To Live - a book to die for

Trip Start Jan 30, 2007
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Trip End Dec 31, 2011


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Flag of China  ,
Tuesday, June 26, 2007

 
Have you ever been given a book to read by someone, then put it in your bookshelf, until one day you pick it up and start reading . . . and you can't stop?


That's what happened with a book someone gave me to read. The cover didn't really jump out to me, and I thought 'no, not another obscure Chinese book translated into English'. I was wrong.


As soon as I finished the first page I was rivetted. I cancelled all my appointments that day (none actually) and read from cover to cover Yu Hua's book 'To Live'. Originally banned in China, it is now in film form 'Huo Zhe' available from your local pirate DVD store in China, or probably in the foreign films section of your video/DVD store outside China.


Reflecting on the book after the all-day reading session, I couldn't help but think of Thomas Hardy and his door-stoppers which we were forced to read at school. Yu Hua, by comparison, managed to pack in more hardship and doom in a few hundred pages, than Hardy ever achieved in his grim thick novels.


Published in English in 2003, To Live features Fugui, the prodigal son of a wealthy Chinese landowner. At the start of the book his main focus is on gambling, women and drink, and neglecting or abusing his wife and in-laws. When Fugui loses everything, his life changes - for the worse it seems.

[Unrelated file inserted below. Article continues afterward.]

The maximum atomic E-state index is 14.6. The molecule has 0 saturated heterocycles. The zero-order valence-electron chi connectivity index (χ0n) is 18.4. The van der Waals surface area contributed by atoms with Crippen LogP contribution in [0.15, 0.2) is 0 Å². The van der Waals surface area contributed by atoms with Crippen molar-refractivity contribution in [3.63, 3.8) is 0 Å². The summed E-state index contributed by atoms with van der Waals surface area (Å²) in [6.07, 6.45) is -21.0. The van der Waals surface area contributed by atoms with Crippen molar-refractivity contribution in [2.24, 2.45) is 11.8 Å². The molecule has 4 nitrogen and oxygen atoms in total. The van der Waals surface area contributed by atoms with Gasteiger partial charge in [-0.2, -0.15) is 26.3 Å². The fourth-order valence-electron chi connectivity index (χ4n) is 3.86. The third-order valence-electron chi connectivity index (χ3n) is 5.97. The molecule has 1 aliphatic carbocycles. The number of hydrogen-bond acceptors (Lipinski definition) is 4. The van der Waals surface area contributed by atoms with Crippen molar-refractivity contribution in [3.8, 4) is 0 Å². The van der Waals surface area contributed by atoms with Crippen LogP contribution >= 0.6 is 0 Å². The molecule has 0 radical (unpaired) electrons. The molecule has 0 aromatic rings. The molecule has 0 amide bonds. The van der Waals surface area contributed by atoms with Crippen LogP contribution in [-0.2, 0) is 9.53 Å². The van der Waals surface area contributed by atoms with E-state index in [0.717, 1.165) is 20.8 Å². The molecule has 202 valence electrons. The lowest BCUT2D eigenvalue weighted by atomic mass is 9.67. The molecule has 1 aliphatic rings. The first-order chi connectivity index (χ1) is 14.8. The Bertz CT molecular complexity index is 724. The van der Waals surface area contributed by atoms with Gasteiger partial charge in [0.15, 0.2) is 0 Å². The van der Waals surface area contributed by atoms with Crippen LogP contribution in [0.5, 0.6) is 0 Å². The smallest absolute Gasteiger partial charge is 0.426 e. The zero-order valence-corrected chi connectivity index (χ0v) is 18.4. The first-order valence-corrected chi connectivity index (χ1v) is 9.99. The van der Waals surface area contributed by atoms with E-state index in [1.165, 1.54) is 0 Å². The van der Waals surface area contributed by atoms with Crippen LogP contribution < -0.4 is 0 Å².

I won't spoil the ending or the ups and downs, but suffice to say that Yu Hua was the son of doctors and worked as a dentist before turning his hand to writing. Apparently he decided after five years of looking at mouths that he wanted to see some more of the world. He came across people associated with a cultural centre nearby and realised they didn't have to work very hard, but instead were free to wander the streets. So he started writing, and eventually got a job at the cultural centre, which allowed him to sleep late, wander the streets, and when he had finished playing with friends, write. b


The harsh realities, tragic moments and downward spiral are perhaps buffered by the anesthetic of Yu Hua's good writing. As one critic said:


"I can't imagine what kind of brutal tortures patients endured under his cruel steel pliers."


The epic spans four decades from the 1930s to the 1970s, with the impact of the Chinese Civil War, the Great Leap Forward and the Cultural Revolution all felt by the characters of the book. Against this backdrop the book explores the themes of political events and individual lives; involvement and detactment; family duty and sense of duty; coping and how to 'squeeze by'.


The events seems to deal most a bad hand, and it is the resilience of the main characters which makes this a tear-jerker. The change from spoilt son of a rich landlord to kind peasant also seems to provide insight into those recent times in China when it was a totalitarian state, making absurb rules against nature and human nature.


While there is a high death toll in this book - and it seems blood features in much of his work - the senselessness and the meaning of the bloodshed makes this more poignant. Amid the chaos and slap-hand of karma there is a message about living a simple life. As the main character puts it:


"It's better to live an ordinary life. If you go on striving for this and that, you'll end up paying with your life."


 
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